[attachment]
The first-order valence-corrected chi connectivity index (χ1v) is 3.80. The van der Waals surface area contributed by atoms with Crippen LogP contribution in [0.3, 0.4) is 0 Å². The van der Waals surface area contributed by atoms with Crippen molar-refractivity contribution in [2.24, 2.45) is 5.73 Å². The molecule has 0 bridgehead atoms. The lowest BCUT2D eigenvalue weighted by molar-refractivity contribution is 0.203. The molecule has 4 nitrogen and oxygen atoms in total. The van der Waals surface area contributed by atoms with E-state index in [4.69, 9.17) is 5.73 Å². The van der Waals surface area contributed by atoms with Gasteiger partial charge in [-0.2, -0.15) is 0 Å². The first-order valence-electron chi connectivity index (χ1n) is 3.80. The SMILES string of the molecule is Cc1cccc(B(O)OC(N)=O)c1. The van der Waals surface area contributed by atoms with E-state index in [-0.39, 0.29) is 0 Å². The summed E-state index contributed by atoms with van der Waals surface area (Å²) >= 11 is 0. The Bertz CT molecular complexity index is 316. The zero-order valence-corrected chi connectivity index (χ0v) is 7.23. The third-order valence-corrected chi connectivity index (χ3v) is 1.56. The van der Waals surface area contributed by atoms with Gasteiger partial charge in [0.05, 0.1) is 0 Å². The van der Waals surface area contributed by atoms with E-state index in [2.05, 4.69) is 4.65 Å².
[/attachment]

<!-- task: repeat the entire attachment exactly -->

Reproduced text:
The first-order valence-corrected chi connectivity index (χ1v) is 3.80. The van der Waals surface area contributed by atoms with Crippen LogP contribution in [0.3, 0.4) is 0 Å². The van der Waals surface area contributed by atoms with Crippen molar-refractivity contribution in [2.24, 2.45) is 5.73 Å². The molecule has 0 bridgehead atoms. The lowest BCUT2D eigenvalue weighted by molar-refractivity contribution is 0.203. The molecule has 4 nitrogen and oxygen atoms in total. The van der Waals surface area contributed by atoms with E-state index in [4.69, 9.17) is 5.73 Å². The van der Waals surface area contributed by atoms with Gasteiger partial charge in [-0.2, -0.15) is 0 Å². The first-order valence-electron chi connectivity index (χ1n) is 3.80. The SMILES string of the molecule is Cc1cccc(B(O)OC(N)=O)c1. The van der Waals surface area contributed by atoms with E-state index in [-0.39, 0.29) is 0 Å². The summed E-state index contributed by atoms with van der Waals surface area (Å²) >= 11 is 0. The Bertz CT molecular complexity index is 316. The zero-order valence-corrected chi connectivity index (χ0v) is 7.23. The third-order valence-corrected chi connectivity index (χ3v) is 1.56. The van der Waals surface area contributed by atoms with Gasteiger partial charge in [0.05, 0.1) is 0 Å². The van der Waals surface area contributed by atoms with E-state index in [2.05, 4.69) is 4.65 Å².